The Regulations include a number of substantive changes to the old regulations as well as new regulations addressing Military Caregiver and Exigency Leaves (the “Military Family Leave Entitlements”). Significant substantive changes are:
Revisions To General FMLA Provisions
Military Family Leave Entitlements
The Regulations adopt the current FMLA framework for the Military Family Leave Entitlements while adding a few new regulations to address where the Military Family Leave Entitlements differ from the other entitlements under the FMLA.
With respect to Exigency Leaves, the Regulations provide a definition for a “qualifying exigency” that includes certain issues arising from: (1) short-notice deployment; (2) military events and related activities; (3) childcare and school activities; (4) financial and legal arrangements; (5) counseling; (6) rest and recuperation; and (7) post-deployment activities. A request for exigency leave must include certification of the active duty status or call to active duty, for the first request, and certification of the need for the leave, including supporting documentation, if available. The Regulations provide an optional form certification for Exigency Leaves at Appendix G. Moreover, the Regulations make it clear that the 12 weeks of leave for an exigency are available to an employee only when the family member is in the National Guard or Reserves or a retired member of the regular armed forces or reserves, and not for family members in the regular Armed Forces.
With respect to Military Caregiver Leave, the Regulations clarify that the 12-month period used for tracking the 26 weeks of leave begins when the employee starts using the leave, regardless of the method used by the employer to determine the employee’s 12 weeks of leave entitlement for other FMLA-qualifying reasons. The Regulations also state what information may be requested in a certification for leave to care for a covered service member and provide a prototype of a certification form, Appendix H to the Regulations. Authorized health-care providers who may complete the certification form include Department of Defense health-care providers. Note that second and third opinions are not permitted with respect to certifications under Military Caregiver Leaves.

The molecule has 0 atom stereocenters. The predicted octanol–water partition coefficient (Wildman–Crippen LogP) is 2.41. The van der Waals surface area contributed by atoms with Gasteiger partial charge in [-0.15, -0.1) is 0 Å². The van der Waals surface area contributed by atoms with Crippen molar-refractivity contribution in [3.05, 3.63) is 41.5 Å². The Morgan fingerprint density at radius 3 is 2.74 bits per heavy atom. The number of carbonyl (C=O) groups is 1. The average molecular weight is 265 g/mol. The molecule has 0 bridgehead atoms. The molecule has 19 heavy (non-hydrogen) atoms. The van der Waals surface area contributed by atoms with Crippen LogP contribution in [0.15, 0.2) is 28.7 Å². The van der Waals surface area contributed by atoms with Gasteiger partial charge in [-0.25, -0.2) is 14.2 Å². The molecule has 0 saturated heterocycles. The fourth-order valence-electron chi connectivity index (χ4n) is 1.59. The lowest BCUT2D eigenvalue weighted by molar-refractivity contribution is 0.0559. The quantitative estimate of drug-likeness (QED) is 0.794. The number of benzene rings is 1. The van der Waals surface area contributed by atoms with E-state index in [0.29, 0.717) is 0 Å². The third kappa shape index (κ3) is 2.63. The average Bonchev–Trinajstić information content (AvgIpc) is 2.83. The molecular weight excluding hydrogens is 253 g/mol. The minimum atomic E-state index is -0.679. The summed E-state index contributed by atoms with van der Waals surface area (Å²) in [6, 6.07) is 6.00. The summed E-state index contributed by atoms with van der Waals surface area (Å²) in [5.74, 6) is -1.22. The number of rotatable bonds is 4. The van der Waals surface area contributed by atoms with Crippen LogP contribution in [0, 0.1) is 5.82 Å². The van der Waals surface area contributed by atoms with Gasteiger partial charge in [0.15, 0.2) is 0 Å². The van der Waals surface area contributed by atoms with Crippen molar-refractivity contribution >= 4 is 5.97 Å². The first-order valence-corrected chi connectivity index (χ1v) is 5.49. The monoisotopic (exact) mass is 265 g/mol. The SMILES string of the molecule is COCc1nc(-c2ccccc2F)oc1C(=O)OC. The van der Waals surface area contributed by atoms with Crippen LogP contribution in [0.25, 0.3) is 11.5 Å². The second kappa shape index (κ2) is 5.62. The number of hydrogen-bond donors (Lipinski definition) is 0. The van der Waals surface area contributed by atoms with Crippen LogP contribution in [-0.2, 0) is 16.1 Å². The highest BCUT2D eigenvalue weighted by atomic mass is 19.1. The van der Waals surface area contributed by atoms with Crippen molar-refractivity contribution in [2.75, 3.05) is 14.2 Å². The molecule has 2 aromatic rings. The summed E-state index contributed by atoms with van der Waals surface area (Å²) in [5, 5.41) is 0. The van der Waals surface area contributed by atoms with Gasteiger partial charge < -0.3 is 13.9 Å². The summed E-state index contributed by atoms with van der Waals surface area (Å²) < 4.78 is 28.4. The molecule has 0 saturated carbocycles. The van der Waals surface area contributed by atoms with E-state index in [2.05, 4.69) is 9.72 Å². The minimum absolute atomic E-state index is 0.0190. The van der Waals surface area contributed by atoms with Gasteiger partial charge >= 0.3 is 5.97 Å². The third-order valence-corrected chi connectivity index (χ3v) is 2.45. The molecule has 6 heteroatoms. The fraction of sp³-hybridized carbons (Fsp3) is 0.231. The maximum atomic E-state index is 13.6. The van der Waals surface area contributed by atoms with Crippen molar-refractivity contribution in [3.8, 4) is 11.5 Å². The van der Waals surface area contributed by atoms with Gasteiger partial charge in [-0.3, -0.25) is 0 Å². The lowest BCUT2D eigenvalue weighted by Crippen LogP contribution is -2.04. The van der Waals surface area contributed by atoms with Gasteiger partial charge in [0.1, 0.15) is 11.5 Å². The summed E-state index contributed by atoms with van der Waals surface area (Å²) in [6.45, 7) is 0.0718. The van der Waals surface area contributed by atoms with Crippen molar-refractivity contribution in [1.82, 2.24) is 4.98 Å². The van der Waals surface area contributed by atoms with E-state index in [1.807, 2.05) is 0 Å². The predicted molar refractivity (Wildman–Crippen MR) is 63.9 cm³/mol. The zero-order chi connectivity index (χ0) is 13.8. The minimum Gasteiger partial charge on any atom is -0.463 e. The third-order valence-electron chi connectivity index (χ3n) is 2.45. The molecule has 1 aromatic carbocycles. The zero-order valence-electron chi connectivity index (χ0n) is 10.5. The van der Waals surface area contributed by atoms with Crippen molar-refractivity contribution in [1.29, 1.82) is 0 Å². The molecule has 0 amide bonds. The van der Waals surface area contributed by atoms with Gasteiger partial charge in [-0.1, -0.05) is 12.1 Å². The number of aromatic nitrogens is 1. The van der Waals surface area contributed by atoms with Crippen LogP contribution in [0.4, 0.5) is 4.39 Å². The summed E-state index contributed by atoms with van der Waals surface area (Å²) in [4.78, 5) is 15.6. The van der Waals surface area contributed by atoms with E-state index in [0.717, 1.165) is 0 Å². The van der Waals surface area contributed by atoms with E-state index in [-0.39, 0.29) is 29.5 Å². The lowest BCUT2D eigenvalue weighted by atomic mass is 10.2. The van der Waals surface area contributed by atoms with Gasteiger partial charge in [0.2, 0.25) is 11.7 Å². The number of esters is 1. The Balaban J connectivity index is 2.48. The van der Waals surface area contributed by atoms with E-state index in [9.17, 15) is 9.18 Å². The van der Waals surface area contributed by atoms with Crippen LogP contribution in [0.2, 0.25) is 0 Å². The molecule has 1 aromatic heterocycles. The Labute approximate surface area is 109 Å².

Employers will likely need to evaluate and revise leave policies, procedures, and notices.
Anna Ferrari is an associate in our Palo Alto office and can be reached at 650.813.5681 or email@example.com.
La Tanya N. James is an associate in our Northern Virginia office and can be reached at 703.760.7335 or firstname.lastname@example.org.